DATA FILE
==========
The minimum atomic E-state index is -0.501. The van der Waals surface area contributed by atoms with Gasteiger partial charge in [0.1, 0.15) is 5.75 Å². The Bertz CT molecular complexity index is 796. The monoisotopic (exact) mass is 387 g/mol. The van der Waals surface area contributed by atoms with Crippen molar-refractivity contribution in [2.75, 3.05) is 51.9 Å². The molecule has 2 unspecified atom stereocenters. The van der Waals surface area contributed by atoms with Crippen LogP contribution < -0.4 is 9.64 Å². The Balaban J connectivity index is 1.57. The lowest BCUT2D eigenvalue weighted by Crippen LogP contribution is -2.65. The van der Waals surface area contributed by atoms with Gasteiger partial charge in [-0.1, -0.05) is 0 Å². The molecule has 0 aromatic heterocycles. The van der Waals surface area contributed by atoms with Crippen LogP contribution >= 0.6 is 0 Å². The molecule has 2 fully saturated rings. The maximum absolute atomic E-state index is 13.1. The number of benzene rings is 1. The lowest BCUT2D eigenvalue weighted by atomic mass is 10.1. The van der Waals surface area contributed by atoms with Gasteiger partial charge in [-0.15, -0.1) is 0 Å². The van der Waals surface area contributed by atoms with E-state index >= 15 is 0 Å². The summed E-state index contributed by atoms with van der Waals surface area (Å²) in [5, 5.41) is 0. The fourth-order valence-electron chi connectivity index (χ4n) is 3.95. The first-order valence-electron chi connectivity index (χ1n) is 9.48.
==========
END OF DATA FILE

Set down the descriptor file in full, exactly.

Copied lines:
The minimum atomic E-state index is -0.501. The van der Waals surface area contributed by atoms with Gasteiger partial charge in [0.1, 0.15) is 5.75 Å². The Bertz CT molecular complexity index is 796. The monoisotopic (exact) mass is 387 g/mol. The van der Waals surface area contributed by atoms with Crippen molar-refractivity contribution in [2.75, 3.05) is 51.9 Å². The molecule has 2 unspecified atom stereocenters. The van der Waals surface area contributed by atoms with Crippen LogP contribution < -0.4 is 9.64 Å². The Balaban J connectivity index is 1.57. The lowest BCUT2D eigenvalue weighted by Crippen LogP contribution is -2.65. The van der Waals surface area contributed by atoms with Gasteiger partial charge in [-0.1, -0.05) is 0 Å². The molecule has 0 aromatic heterocycles. The van der Waals surface area contributed by atoms with Crippen LogP contribution >= 0.6 is 0 Å². The molecule has 2 fully saturated rings. The maximum absolute atomic E-state index is 13.1. The number of benzene rings is 1. The lowest BCUT2D eigenvalue weighted by atomic mass is 10.1. The van der Waals surface area contributed by atoms with Gasteiger partial charge in [-0.15, -0.1) is 0 Å². The van der Waals surface area contributed by atoms with E-state index >= 15 is 0 Å². The summed E-state index contributed by atoms with van der Waals surface area (Å²) in [5, 5.41) is 0. The fourth-order valence-electron chi connectivity index (χ4n) is 3.95. The first-order valence-electron chi connectivity index (χ1n) is 9.48.